>> Read full text of PM Cameron’s address to the Knesset
On his first state visit to Israel, British Prime Minister David Cameron today told the Knesset he has Jewish roots, including a relative who wrote the first Yiddish novel, and vowed that Britain would always stand as a friend to Israel and the Jewish people.
He spoke out strongly against international efforts to delegitimize Israel, and warned that Iran’s government is a “despotic regime” with “nuclear intentions.” He vowed to work with all in the region to help make peace while standing firmly behind Israel’s right and need for security.
“You have a British prime minister whose belief in Israel is unbreakable and whose commitment to Israel’s security will always be rock-solid,” Cameron said.
Speaking of the IDF’s intercept of an Iranian ship offensive arms to Gaza, Cameron said this was “yet another despicable attempt by the Iranians to smuggle more long-range rockets into Gaza….It gave me a renewed understanding of what it must be like to be afraid in your own home.”
The trip is brief — just 24 hours — and Cameron will also be meeting with Palestinian leader Mahmoud Abbas in Bethlehem.
Cameron called for an end to Palestinian incitement, and also for a cessation of settlement building.
UPDATE ON CAMERON’S SPEECH AND TRIP
- “British Prime Minister David Cameron, in an address to the Knesset Wednesday afternoon, stressed his country’s backing for Israeli efforts to achieve peace and security, and promised his support in combating international attempts to boycott and sanction the Jewish state,” reported the Times of Israel.
- “Delegitimizing the State of Israel is wrong,” he said. “It’s abhorrent. And together we will defeat it.”
- “You have a British prime minister whose belief in Israel is unbreakable and whose commitment to Israel’s security will always be rock-solid.”
The British prime minister emphasized his support for “the long and rightful search of a people for a nation. And the right for the Jewish people to live a peaceful and prosperous life in Israel.”
Cameron was adamant about his position against efforts to boycott Israel.
“Britain opposes boycotts. Whether it’s trade unions campaigning for the exclusion of Israelis or universities trying to stifle academic exchange Israel’s place as a homeland for the Jewish people will never rest on hollow resolutions passed by amateur politicians.”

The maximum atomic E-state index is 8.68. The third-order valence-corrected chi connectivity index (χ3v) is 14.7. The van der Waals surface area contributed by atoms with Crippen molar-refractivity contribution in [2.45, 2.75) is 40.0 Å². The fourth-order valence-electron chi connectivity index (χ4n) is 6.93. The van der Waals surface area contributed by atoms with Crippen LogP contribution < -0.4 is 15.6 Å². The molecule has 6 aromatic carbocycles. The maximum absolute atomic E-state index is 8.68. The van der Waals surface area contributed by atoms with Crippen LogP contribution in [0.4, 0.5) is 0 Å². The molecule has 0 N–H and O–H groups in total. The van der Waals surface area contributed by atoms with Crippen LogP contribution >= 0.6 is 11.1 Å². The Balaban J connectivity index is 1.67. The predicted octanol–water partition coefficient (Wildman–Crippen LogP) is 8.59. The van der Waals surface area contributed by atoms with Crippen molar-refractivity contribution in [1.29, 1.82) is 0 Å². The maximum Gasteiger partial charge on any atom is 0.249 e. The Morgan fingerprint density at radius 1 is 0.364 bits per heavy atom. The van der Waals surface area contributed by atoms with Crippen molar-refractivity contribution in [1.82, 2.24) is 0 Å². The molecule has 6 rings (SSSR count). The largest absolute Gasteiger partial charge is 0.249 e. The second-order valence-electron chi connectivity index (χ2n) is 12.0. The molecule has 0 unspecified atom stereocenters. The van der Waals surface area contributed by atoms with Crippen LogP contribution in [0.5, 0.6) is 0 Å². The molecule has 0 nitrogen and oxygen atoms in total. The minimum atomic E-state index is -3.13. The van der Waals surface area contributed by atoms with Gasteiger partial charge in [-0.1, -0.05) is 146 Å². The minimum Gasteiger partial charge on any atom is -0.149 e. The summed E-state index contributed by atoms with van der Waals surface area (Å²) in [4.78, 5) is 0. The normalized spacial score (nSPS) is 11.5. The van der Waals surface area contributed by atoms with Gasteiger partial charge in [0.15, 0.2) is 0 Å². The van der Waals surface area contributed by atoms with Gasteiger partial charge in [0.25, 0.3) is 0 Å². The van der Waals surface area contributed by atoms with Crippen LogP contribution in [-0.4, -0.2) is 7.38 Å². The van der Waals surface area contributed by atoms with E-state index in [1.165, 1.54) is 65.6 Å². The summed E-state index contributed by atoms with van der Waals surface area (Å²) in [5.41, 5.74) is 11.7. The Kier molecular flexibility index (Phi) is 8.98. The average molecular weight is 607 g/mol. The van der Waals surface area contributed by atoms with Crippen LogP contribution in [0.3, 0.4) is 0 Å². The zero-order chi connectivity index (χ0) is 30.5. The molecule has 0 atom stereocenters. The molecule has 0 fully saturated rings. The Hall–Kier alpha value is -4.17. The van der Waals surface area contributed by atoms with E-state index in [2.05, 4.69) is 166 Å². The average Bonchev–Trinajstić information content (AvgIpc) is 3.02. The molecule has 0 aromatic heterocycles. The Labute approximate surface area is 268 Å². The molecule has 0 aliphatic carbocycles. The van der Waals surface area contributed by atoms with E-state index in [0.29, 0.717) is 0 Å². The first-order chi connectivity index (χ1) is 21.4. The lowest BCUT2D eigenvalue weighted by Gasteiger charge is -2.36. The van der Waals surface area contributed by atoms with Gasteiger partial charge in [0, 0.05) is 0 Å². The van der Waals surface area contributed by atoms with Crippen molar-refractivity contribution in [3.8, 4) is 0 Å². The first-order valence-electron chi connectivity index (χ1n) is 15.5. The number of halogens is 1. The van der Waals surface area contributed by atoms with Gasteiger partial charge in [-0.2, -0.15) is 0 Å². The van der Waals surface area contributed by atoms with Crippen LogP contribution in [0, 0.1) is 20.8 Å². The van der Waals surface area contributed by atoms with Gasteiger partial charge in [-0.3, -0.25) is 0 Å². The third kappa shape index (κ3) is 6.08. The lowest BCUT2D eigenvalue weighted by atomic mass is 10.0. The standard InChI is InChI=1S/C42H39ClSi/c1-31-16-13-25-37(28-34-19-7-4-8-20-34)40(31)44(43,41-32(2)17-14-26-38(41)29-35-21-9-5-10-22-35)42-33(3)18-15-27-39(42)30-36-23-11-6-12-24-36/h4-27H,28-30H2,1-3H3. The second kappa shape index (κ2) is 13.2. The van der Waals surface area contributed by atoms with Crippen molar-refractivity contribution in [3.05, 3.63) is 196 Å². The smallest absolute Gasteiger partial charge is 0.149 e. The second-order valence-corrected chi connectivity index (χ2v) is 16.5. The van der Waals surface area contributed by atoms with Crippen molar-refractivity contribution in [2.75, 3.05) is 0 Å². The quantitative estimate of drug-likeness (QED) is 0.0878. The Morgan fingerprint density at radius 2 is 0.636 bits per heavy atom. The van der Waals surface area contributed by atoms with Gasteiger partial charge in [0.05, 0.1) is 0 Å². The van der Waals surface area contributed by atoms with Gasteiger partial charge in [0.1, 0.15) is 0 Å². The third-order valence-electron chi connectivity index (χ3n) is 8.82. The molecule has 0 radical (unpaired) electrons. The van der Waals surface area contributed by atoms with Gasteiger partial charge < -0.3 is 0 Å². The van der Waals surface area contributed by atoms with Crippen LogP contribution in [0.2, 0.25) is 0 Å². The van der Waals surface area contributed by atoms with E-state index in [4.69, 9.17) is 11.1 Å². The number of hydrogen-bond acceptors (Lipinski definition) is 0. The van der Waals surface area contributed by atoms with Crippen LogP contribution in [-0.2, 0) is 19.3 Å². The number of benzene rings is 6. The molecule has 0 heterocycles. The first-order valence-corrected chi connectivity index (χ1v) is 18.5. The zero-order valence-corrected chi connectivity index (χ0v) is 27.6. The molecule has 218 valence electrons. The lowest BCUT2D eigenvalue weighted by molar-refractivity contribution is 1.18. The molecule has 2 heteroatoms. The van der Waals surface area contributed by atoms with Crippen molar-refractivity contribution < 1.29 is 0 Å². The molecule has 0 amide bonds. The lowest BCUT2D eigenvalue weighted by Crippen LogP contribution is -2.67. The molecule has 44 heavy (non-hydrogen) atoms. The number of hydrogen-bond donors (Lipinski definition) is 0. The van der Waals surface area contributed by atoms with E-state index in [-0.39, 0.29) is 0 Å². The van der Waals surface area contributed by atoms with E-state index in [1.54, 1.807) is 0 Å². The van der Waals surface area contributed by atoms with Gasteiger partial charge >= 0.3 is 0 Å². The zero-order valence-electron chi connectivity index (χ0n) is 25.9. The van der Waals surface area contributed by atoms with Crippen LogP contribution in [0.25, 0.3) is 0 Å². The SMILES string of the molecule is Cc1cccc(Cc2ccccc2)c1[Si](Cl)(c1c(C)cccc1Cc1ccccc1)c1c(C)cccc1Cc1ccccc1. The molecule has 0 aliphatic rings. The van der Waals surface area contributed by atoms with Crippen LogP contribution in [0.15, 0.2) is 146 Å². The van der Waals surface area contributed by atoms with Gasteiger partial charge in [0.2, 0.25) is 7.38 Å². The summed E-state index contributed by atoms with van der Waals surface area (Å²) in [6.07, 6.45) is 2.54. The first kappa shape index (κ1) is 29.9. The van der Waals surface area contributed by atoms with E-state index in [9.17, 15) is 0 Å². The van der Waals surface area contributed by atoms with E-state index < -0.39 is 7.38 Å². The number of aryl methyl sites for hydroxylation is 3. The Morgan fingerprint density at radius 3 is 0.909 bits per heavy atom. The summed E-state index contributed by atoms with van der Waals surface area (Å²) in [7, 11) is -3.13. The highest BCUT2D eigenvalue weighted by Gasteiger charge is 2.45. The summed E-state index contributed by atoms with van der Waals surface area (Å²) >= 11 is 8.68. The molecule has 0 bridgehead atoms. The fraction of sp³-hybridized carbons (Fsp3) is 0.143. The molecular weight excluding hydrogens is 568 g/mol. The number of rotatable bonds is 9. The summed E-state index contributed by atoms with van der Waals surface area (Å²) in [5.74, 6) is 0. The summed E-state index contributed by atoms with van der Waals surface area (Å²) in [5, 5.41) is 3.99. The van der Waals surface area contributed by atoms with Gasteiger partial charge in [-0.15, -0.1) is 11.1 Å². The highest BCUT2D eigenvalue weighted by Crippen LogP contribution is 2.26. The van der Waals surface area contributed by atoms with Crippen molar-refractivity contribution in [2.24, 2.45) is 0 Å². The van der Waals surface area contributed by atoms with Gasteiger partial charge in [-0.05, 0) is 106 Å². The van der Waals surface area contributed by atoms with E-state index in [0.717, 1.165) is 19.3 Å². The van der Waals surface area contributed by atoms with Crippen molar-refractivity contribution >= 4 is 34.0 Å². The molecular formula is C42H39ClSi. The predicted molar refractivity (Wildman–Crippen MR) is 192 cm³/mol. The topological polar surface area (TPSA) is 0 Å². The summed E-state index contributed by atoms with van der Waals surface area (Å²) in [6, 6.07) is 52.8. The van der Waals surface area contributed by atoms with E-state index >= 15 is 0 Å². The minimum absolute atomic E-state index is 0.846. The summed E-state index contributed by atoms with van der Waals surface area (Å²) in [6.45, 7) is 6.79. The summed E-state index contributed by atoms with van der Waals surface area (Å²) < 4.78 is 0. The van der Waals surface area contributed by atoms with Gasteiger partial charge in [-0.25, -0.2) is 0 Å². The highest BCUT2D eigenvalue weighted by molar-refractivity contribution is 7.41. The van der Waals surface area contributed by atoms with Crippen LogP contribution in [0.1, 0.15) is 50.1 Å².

Cameron also referenced his own Jewish great-great-grandfather, and another ancestor who penned the first Yiddish novel.
Painting a picture of a vibrant and open Middle East after a peace deal between Israelis and Palestinians, Cameron said he understood Israeli security concerns, and backed Jerusalem’s right to defend itself.
“I will always stand up for the right of Israel to defend its citizens. A right enshrined in international law, in natural justice and fundamental morality, and in decades of common endeavor between Israel and her allies.”
Turning to last week’s interception of the Klos C ship carrying Iranian arms, Cameron called the incident “yet another despicable attempt by the Iranians to smuggle more long-range rockets into Gaza… It gave me a renewed understanding of what it must be like to be afraid in your own home.”….
Cameron directed harsh criticism at Iran. “There is no rule that says if Israel and the Palestinians make peace, Iran is somehow going to dismantle its despotic regime or abandon its nuclear intentions.
“That can only be done through sustained international pressure. I share your deep skepticism and great concern about Iran. I am not starry eyed about the new regime. A nuclear armed Iran is a threat to the whole world — not just to Israel and with Israel and all our allies, Britain will ensure that is never allowed to happen.”…..
The British prime minister praised ongoing efforts by US Secretary of State John Kerry to forge a peace agreement between Israelis and the PA.
“We back the compromises needed — including the halt to settlement activity and an end to Palestinian incitement too.
“And we recognize the difficult and courageous decisions both sides are taking, not least with Prime Minister [Benjamin] Netanyahu’s decision to release terrorist prisoners, with all the anguish that can bring for affected families.”
Cameron outlined a vision of “a proper lasting peace that allows a strong moderate Palestinian government to end the fears of a failed state on Israel’s border… A deal that means an end of all claims — and an end of all conflict.
“Israelis and Palestinians no longer each other’s enemy, but actually working together to maintain security against those who would seek to harm us all.”
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